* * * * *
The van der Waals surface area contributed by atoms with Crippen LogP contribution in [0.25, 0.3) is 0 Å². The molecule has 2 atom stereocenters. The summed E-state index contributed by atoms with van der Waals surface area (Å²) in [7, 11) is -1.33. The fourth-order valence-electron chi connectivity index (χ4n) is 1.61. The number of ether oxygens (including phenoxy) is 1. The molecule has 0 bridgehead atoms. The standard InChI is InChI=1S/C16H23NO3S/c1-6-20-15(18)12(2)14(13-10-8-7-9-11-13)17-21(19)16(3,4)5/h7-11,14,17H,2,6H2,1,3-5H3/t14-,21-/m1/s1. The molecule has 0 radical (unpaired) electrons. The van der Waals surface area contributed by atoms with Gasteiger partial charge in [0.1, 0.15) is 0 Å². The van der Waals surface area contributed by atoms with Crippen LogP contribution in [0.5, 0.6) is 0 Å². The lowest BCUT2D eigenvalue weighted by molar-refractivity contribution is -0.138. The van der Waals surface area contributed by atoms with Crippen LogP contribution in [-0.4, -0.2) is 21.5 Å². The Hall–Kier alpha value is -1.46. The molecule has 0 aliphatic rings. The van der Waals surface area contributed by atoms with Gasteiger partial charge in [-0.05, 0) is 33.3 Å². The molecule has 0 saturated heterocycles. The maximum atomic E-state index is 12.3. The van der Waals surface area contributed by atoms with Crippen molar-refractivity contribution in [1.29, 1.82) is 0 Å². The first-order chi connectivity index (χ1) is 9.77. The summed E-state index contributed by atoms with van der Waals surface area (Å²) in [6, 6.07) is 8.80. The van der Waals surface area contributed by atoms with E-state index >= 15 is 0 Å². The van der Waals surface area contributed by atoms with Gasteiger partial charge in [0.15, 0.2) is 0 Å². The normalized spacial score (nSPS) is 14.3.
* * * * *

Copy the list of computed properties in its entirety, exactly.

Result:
The van der Waals surface area contributed by atoms with Crippen LogP contribution in [0.25, 0.3) is 0 Å². The molecule has 2 atom stereocenters. The summed E-state index contributed by atoms with van der Waals surface area (Å²) in [7, 11) is -1.33. The fourth-order valence-electron chi connectivity index (χ4n) is 1.61. The number of ether oxygens (including phenoxy) is 1. The molecule has 0 bridgehead atoms. The standard InChI is InChI=1S/C16H23NO3S/c1-6-20-15(18)12(2)14(13-10-8-7-9-11-13)17-21(19)16(3,4)5/h7-11,14,17H,2,6H2,1,3-5H3/t14-,21-/m1/s1. The molecule has 0 radical (unpaired) electrons. The van der Waals surface area contributed by atoms with Gasteiger partial charge in [0.1, 0.15) is 0 Å². The van der Waals surface area contributed by atoms with Crippen LogP contribution in [0.5, 0.6) is 0 Å². The lowest BCUT2D eigenvalue weighted by molar-refractivity contribution is -0.138. The van der Waals surface area contributed by atoms with Crippen LogP contribution in [-0.4, -0.2) is 21.5 Å². The Hall–Kier alpha value is -1.46. The molecule has 0 aliphatic rings. The van der Waals surface area contributed by atoms with Gasteiger partial charge in [-0.05, 0) is 33.3 Å². The molecule has 0 saturated heterocycles. The maximum atomic E-state index is 12.3. The van der Waals surface area contributed by atoms with Crippen molar-refractivity contribution in [1.29, 1.82) is 0 Å². The first-order chi connectivity index (χ1) is 9.77. The summed E-state index contributed by atoms with van der Waals surface area (Å²) in [6, 6.07) is 8.80. The van der Waals surface area contributed by atoms with E-state index >= 15 is 0 Å². The van der Waals surface area contributed by atoms with Gasteiger partial charge in [0.15, 0.2) is 0 Å². The normalized spacial score (nSPS) is 14.3.